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UniQure’s starts pivotal haemophilia B gene therapy trial

The treatment could relieve haemophilia B patients from factor IX replacement drugs


UniQure has enrolled the first patient in its registration trial of haemophilia B gene therapy candidate AMT-061 as it tries to keep ahead of a rival project from Spark Therapeutics/Pfizer.

The subject is the first out of around 50 subjects that will be recruited into the open-label HOPE-B trial of AMT-061, an adeno-associated virus (AAV) based gene therapy that will deliver a gene sequence for clotting factor IX, which is deficient in haemophilia B.

After a six-month lead-in period to get a background picture of bleeding rates and other baseline characteristics, the therapy is delivered by a single intravenous infusion. If it works as hoped, it could free haemophilia B patients from the current need for lifelong treatment with factor IX replacement drugs – potentially wiping out a multibillion dollar market.

The primary outcome measure in the study will be based on the factor IX activity level achieved after administration of AMT-061, with secondary endpoints including the need for Factor IX replacement drugs and the annualised bleed rate. It’s due to generate preliminary results in 2020, but no doubt a lot of attention will be paid to interim data as it emerges throughout 2019 to see how the early recipients fare.

The start of the trial puts UniQure fractionally ahead of its main rival Spark Therapeutics in the haemophilia B gene therapy space. Spark and partner Pfizer are in the planning stages for a phase III trial of their SPK-9001 therapy and recently reported phase I/II data showing that it could substantially reduce bleed rates and factor IX replacement usage.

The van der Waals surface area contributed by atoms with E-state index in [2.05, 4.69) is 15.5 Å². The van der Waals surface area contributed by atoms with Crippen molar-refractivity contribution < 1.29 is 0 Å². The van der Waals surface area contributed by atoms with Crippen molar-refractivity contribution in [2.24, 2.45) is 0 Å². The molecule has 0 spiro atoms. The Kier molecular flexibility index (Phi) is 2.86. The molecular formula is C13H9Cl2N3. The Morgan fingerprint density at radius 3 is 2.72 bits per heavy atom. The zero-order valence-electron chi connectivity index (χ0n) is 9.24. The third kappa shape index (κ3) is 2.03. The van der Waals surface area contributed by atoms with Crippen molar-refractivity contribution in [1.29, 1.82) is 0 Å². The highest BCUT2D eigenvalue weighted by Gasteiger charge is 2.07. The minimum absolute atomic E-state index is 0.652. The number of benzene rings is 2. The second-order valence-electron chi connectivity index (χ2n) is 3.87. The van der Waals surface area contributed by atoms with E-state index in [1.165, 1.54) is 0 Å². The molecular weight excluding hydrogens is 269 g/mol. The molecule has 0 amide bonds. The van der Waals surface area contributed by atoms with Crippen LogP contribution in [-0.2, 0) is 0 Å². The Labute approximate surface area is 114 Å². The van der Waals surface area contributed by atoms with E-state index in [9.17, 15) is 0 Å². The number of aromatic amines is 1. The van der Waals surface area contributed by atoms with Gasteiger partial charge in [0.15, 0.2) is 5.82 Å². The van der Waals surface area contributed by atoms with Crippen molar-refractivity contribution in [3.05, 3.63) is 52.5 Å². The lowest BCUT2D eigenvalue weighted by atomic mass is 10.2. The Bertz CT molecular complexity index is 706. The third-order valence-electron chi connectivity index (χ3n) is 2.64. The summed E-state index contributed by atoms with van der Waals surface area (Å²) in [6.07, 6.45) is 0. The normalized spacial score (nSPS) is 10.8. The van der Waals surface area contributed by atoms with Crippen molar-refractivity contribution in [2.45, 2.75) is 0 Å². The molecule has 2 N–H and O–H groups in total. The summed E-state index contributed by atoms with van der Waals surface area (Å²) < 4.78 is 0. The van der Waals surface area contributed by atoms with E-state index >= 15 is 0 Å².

Another emerging competitor is UK start-up Freeline Therapeutics, which has just raised around $112m to help advance its haemophilia B gene therapy candidate which has also shown early promise in clinical trials.

UniQure’s therapy is an improved version of its older AMT-060 candidate, which has been put through its paces in a phase I/II trial but was deemed in need for improvement despite showing signs of efficacy. AMT-061 has an eight- to nine-fold increase in factor IX activity, according to the Netherlands-based biotech.

UniQure has the distinction of being the first company to get approval for a gene therapy in Europe, winning a green light for its Glybera (alipogene tiparvovec) product for the ultra-rare inherited disease lipoprotein lipase deficiency (LPLD) in 2012. Demand for the €1m therapy proved scant, however, and it was taken off the market last year.

Nevertheless, the company has seen its share price rocket in recent months – rising more than 250% last year– on the promise of its haemophilia B therapy as well as another candidate in development for Huntington’s disease, a neurodegenerative disorder with no approved therapies. That candidate – called AMT-130 – is due to start trials later this year.

Article by
Phil Taylor

29th June 2018

From: Research



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